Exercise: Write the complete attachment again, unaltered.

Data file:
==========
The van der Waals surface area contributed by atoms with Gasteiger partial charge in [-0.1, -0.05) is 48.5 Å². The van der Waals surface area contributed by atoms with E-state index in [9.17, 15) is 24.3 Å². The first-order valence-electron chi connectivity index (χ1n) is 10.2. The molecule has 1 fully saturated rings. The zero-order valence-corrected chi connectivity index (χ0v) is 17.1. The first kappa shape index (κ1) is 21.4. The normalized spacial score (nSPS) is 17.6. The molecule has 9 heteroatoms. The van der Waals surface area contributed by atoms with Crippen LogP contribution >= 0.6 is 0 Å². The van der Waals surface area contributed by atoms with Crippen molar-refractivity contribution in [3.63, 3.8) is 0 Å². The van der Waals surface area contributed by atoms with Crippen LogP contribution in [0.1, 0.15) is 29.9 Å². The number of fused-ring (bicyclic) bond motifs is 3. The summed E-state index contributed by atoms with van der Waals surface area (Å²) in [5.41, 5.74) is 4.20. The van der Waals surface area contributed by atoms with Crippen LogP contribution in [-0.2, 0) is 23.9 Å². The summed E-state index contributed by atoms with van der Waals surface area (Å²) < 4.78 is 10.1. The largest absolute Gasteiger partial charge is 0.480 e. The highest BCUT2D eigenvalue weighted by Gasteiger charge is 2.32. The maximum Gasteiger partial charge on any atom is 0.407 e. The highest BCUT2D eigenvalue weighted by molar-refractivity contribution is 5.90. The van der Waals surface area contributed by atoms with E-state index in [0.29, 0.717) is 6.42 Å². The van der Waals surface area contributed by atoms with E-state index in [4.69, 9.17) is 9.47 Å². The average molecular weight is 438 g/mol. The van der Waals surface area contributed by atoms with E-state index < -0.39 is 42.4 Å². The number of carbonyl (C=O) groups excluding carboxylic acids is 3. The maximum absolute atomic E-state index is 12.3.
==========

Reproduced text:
The van der Waals surface area contributed by atoms with Gasteiger partial charge in [-0.1, -0.05) is 48.5 Å². The van der Waals surface area contributed by atoms with E-state index in [9.17, 15) is 24.3 Å². The first-order valence-electron chi connectivity index (χ1n) is 10.2. The molecule has 1 fully saturated rings. The zero-order valence-corrected chi connectivity index (χ0v) is 17.1. The first kappa shape index (κ1) is 21.4. The normalized spacial score (nSPS) is 17.6. The molecule has 9 heteroatoms. The van der Waals surface area contributed by atoms with Crippen LogP contribution >= 0.6 is 0 Å². The van der Waals surface area contributed by atoms with Crippen molar-refractivity contribution in [3.63, 3.8) is 0 Å². The van der Waals surface area contributed by atoms with Crippen LogP contribution in [0.1, 0.15) is 29.9 Å². The number of fused-ring (bicyclic) bond motifs is 3. The summed E-state index contributed by atoms with van der Waals surface area (Å²) in [5.41, 5.74) is 4.20. The van der Waals surface area contributed by atoms with Crippen LogP contribution in [-0.2, 0) is 23.9 Å². The summed E-state index contributed by atoms with van der Waals surface area (Å²) < 4.78 is 10.1. The largest absolute Gasteiger partial charge is 0.480 e. The highest BCUT2D eigenvalue weighted by Gasteiger charge is 2.32. The maximum Gasteiger partial charge on any atom is 0.407 e. The highest BCUT2D eigenvalue weighted by molar-refractivity contribution is 5.90. The van der Waals surface area contributed by atoms with E-state index in [0.29, 0.717) is 6.42 Å². The van der Waals surface area contributed by atoms with E-state index in [4.69, 9.17) is 9.47 Å². The average molecular weight is 438 g/mol. The van der Waals surface area contributed by atoms with E-state index < -0.39 is 42.4 Å². The number of carbonyl (C=O) groups excluding carboxylic acids is 3. The maximum absolute atomic E-state index is 12.3.